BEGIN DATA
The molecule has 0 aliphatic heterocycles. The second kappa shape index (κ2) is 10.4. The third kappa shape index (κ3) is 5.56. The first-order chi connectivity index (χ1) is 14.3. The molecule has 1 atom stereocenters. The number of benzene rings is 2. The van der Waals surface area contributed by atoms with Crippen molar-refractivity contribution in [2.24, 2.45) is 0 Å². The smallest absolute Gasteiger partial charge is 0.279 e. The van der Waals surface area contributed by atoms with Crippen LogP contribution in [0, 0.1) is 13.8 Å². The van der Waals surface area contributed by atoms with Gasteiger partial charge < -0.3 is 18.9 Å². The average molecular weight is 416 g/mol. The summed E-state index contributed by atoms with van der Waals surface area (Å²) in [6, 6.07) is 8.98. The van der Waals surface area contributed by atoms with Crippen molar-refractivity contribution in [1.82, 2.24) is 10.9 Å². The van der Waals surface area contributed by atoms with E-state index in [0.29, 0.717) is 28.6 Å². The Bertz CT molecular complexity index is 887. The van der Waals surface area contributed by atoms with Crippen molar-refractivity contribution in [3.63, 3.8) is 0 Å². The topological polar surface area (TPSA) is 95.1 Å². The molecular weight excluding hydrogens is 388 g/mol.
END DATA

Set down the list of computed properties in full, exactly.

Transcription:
The molecule has 0 aliphatic heterocycles. The second kappa shape index (κ2) is 10.4. The third kappa shape index (κ3) is 5.56. The first-order chi connectivity index (χ1) is 14.3. The molecule has 1 atom stereocenters. The number of benzene rings is 2. The van der Waals surface area contributed by atoms with Crippen molar-refractivity contribution in [2.24, 2.45) is 0 Å². The smallest absolute Gasteiger partial charge is 0.279 e. The van der Waals surface area contributed by atoms with Crippen LogP contribution in [0, 0.1) is 13.8 Å². The van der Waals surface area contributed by atoms with Gasteiger partial charge < -0.3 is 18.9 Å². The average molecular weight is 416 g/mol. The summed E-state index contributed by atoms with van der Waals surface area (Å²) in [6, 6.07) is 8.98. The van der Waals surface area contributed by atoms with Crippen molar-refractivity contribution in [1.82, 2.24) is 10.9 Å². The van der Waals surface area contributed by atoms with E-state index in [0.29, 0.717) is 28.6 Å². The Bertz CT molecular complexity index is 887. The van der Waals surface area contributed by atoms with Crippen molar-refractivity contribution in [3.63, 3.8) is 0 Å². The topological polar surface area (TPSA) is 95.1 Å². The molecular weight excluding hydrogens is 388 g/mol.